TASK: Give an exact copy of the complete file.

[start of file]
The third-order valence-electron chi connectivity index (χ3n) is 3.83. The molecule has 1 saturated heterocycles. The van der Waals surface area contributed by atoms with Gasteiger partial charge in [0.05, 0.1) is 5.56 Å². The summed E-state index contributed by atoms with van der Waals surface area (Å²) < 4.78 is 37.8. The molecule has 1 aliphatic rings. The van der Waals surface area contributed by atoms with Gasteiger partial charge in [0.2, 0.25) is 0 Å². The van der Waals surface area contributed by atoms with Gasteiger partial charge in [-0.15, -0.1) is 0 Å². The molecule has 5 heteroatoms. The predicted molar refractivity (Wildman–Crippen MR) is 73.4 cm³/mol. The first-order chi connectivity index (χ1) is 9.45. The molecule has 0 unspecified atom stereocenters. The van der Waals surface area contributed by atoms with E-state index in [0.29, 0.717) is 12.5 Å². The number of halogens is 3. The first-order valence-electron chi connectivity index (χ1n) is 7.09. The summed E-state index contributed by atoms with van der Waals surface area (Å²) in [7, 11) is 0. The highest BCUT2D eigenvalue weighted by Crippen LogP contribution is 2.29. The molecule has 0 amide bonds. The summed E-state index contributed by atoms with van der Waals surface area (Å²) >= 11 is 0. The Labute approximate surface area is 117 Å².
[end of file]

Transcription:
The third-order valence-electron chi connectivity index (χ3n) is 3.83. The molecule has 1 saturated heterocycles. The van der Waals surface area contributed by atoms with Gasteiger partial charge in [0.05, 0.1) is 5.56 Å². The summed E-state index contributed by atoms with van der Waals surface area (Å²) < 4.78 is 37.8. The molecule has 1 aliphatic rings. The van der Waals surface area contributed by atoms with Gasteiger partial charge in [0.2, 0.25) is 0 Å². The van der Waals surface area contributed by atoms with Gasteiger partial charge in [-0.15, -0.1) is 0 Å². The molecule has 5 heteroatoms. The predicted molar refractivity (Wildman–Crippen MR) is 73.4 cm³/mol. The first-order chi connectivity index (χ1) is 9.45. The molecule has 0 unspecified atom stereocenters. The van der Waals surface area contributed by atoms with E-state index in [0.29, 0.717) is 12.5 Å². The number of halogens is 3. The first-order valence-electron chi connectivity index (χ1n) is 7.09. The summed E-state index contributed by atoms with van der Waals surface area (Å²) in [7, 11) is 0. The highest BCUT2D eigenvalue weighted by Crippen LogP contribution is 2.29. The molecule has 0 amide bonds. The summed E-state index contributed by atoms with van der Waals surface area (Å²) >= 11 is 0. The Labute approximate surface area is 117 Å².